Ekenna, Chinwe; Uwacu, Diane; Thomas, Shawna; Amato, Nancy M.(2015 IEEE/RSJ International Conference on Intelligent Robots and Systems (IROS), Institute of Electrical and Electronics Engineers (IEEE), 2015-09)[Conference Paper]
Harshvardhan,; West, Brandon; Fidel, Adam; Amato, Nancy M.; Rauchwerger, Lawrence(2015 IEEE International Parallel and Distributed Processing Symposium, Institute of Electrical and Electronics Engineers (IEEE), 2015-05)[Conference Paper]
With the advent of big-data, processing large graphs quickly has become increasingly important. Most existing approaches either utilize in-memory processing techniques that can only process graphs that fit completely in RAM, or disk-based techniques that sacrifice performance. In this work, we propose a novel RAM-Disk hybrid approach to graph processing that can scale well from a single shared-memory node to large distributed-memory systems. It works by partitioning the graph into sub graphs that fit in RAM and uses a paging-like technique to load sub graphs. We show that without modifying the algorithms, this approach can scale from small memory-constrained systems (such as tablets) to large-scale distributed machines with 16, 000+ cores.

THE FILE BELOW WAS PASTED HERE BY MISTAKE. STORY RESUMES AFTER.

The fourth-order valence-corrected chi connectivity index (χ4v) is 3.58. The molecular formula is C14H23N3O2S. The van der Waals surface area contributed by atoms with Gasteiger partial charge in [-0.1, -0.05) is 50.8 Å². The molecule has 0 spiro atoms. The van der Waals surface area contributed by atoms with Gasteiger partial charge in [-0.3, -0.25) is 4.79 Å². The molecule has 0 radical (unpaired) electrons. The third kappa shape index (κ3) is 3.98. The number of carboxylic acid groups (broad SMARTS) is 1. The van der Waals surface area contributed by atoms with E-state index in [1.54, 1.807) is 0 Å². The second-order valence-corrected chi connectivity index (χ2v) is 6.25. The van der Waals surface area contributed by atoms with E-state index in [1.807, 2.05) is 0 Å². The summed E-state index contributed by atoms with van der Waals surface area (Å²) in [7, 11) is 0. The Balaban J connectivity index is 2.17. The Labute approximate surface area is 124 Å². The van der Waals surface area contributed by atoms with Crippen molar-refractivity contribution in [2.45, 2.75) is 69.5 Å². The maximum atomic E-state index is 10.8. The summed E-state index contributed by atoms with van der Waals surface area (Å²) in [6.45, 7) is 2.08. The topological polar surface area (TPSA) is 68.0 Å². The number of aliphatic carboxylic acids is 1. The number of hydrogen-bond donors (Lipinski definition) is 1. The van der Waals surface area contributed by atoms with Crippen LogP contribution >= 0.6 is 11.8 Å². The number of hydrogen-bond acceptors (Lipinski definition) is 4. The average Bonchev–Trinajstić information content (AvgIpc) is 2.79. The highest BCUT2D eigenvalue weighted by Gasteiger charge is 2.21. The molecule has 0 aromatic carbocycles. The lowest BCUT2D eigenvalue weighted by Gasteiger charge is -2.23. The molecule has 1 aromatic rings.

McMahon, Troy; Thomas, Shawna; Amato, Nancy M.(2015 IEEE International Conference on Robotics and Automation (ICRA), Institute of Electrical and Electronics Engineers (IEEE), 2015-05)[Conference Paper]
Papadopoulos, Ioannis; Thomas, Nathan; Fidel, Adam; Amato, Nancy M.; Rauchwerger, Lawrence(Proceedings of the 29th ACM on International Conference on Supercomputing - ICS '15, Association for Computing Machinery (ACM), 2015)[Conference Paper]
Harshvardhan,; Amato, Nancy M.; Rauchwerger, Lawrence(Proceedings of the 20th ACM SIGPLAN Symposium on Principles and Practice of Parallel Programming - PPoPP 2015, Association for Computing Machinery (ACM), 2015)[Conference Paper]
Large-scale graph computing has become critical due to the ever-increasing size of data. However, distributed graph computations are limited in their scalability and performance due to the heavy communication inherent in such computations. This is exacerbated in scale-free networks, such as social and web graphs, which contain hub vertices that have large degrees and therefore send a large number of messages over the network. Furthermore, many graph algorithms and computations send the same data to each of the neighbors of a vertex. Our proposed approach recognizes this, and reduces communication performed by the algorithm without change to user-code, through a hierarchical machine model imposed upon the input graph. The hierarchical model takes advantage of locale information of the neighboring vertices to reduce communication, both in message volume and total number of bytes sent. It is also able to better exploit the machine hierarchy to further reduce the communication costs, by aggregating traffic between different levels of the machine hierarchy. Results of an implementation in the STAPL GL shows improved scalability and performance over the traditional level-synchronous approach, with 2.5 × - 8× improvement for a variety of graph algorithms at 12, 000+ cores.
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